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Fascia training for activation and recovery.

People once thought of strength being just muscles, and that fascia (connective tissue) was just useless white stuff surrounding muscle groups and connecting them. But recent research shows that fascia is much more than that.

“Fascia is the biological fabric that holds us together, the connective tissue network,” says Tom Myers, author of Anatomy Trains and co-author of Fascial Release for Structural Balance. “Humans are made of about 70 trillion cells – neurons, muscle cells, epithelia – all humming in relative harmony. Fascia is the 3D spider web of fibrous, gluey and wet proteins that binds all cells together in their proper placement and also enables them to communicate to each other.”

Just as with most systems, the better the communication and flow within the system, the less effort is required to fulfil a task and so the system is less stressed.

The better your fascial system works, the better you’re able to perform movements and tasks. A trained fascia may also improve proprioception, body tensions and posture. Therefore it’s beneficial to complement your training with fascia rolling.

“When we roll, we apply mechanical pressure to the body,” says Leigh Whitehead, head of training at BLACKROLL® Australia. “We cause a cellular response which is converted internally to electro or chemical signals. These signals could be to increase or decrease fluid to the area, causing better slide of fascia and muscle, or to pull fluid, speeding up recovery, and increasing brain/body connection and cellular communication by increasing nitric oxide levels.”

Using a foam roller or other associated accessories may be a way to increase your fitness and performance and reduce your risk of injury. Try rolling before training for an activation of the neuromuscular system, distribution of soft tissue fluids and an increase in nitric oxide levels, priming the body for intense work. Use during or after training as a way to target areas in functional fascial lines that become overloaded or where discomfort is present. Roll after training for better recovery as well as deep tissue and fluid manipulation. Include deep breathing for a parasympathetic nervous system response (relaxed state) and to bring your body down. For best recovery results fascial roll six to eight hours after training or competition.

How fast?

“In my own teaching I have had good responses when replacing that with, ‘slowest possible continuous rolling movement’ and the added remark that a super slow speed of 2.5 to 1.5 centimetres per breath could be a great start,” says Dr Robert Schleip, a leading fascia researcher.

How hard?

“We recommend a discomfort rate of no more than three out of 10,” says Whitehead. “This leaves it up to the individual to gauge, but if it’s too painful the body can tense up, which makes the process counterproductive. For best effects rolling should be performed in a relaxed muscle state.”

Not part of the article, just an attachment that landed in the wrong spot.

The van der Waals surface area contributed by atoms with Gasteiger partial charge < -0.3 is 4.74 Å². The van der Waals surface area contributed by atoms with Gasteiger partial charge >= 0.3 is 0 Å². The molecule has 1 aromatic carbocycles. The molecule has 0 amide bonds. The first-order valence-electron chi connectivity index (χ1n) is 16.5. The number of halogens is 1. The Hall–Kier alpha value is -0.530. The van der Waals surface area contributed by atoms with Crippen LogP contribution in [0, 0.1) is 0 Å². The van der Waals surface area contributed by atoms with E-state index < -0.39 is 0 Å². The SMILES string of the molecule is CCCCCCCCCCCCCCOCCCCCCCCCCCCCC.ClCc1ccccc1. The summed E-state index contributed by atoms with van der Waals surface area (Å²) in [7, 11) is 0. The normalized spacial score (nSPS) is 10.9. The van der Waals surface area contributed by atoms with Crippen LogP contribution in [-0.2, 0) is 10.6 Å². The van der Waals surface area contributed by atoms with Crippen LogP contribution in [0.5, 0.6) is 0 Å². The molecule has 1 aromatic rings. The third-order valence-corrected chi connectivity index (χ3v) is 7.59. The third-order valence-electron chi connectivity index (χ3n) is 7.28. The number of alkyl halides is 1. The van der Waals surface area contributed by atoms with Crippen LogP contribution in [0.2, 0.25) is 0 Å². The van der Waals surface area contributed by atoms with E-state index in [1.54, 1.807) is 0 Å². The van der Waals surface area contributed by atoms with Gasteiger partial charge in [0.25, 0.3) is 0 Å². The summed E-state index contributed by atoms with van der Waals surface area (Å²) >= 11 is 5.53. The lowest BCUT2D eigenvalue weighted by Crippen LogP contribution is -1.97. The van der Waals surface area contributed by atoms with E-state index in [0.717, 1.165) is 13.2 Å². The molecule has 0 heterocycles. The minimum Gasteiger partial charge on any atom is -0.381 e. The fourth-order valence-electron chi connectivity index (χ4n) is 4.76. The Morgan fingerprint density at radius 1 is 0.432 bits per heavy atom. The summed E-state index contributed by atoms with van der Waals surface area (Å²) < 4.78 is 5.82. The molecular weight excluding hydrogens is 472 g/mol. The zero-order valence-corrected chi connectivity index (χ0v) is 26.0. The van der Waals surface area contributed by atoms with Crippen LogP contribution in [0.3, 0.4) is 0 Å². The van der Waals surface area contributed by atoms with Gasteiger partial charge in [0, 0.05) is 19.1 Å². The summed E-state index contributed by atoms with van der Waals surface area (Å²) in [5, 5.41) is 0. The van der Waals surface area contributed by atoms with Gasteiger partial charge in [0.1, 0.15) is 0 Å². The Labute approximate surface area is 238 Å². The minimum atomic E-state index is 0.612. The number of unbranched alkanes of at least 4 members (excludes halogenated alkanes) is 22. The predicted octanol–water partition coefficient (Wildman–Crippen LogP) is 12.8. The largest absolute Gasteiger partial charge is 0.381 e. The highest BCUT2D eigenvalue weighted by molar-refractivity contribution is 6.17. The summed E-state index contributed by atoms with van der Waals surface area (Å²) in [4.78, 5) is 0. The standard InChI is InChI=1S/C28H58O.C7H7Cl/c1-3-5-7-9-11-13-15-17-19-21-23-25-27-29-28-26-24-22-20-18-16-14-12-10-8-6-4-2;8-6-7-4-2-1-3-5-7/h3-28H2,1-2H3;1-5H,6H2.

Which tools?

When it comes to choosing the right fascia training tools it mainly comes down to what you would like to achieve. The first and foremost criteria should be that you’re using an effective tool that is specifically targeting the fascia.

Density

You need quite a hard tool in order to really be able to influence the fascial structures. BLACKROLL offer three roller densities: soft (still harder than most common foam rollers) for beginners and in medical rehab applications; standard (the go-to density for pretty much everyone from beginner to athlete); and pro (for professionals with a lot of fascia training experience who can never find a hard enough tool).

Shape

Fascia training tools come in all sorts of shapes. A fascia roller is probably the most versatile tool in the bag since you can do pretty much everything with it, rolling over larger areas and muscle chains like legs, back and arms as well as specifically targeting hot spots (sore points) which you find along the way.

Balls are to really target hot spots and trigger points which need more attention and pressure. Hot spots are usually dry spots in the fascia with adhesions between the fascia layers. Applying external pressure to dry spots increases fluid circulation in the area.

A mini roller is perfect to work on your plantar fascia (sole of the foot) while standing barefoot on the roller, or it can be used to roll your arms on a table or against a wall. A duoball has the perfect peanut shape for the upper and lower back areas to target the areas on both sides along your spine without putting pressure onto the spine itself.

Surface

Research suggests that a smooth roller is better for most applications as you can make sure you’re rolling with the same constant pressure across all the areas you want to target. You also have more control on where you apply pressure.

BLACKROLL recommends using rollers with grooves for activation. The grooves create a slight vibration during rolling which helps to enhance blood circulation in the area, which is useful for warming up. Grooves are usually a bit more painful, but enable a more targeted rolling approach.

Size

The best fascia tools are the ones that are at hand whenever you need them. So a practical size and lightweight tool with longevity that can come with you wherever you go gives you the most benefit. A 30cm long roller gives you all you need to perform most fascia training exercises. Keep it simple, small and practical and you’ll get the most out of it.

 

For more information and to purchase products, head to blackroll.com.au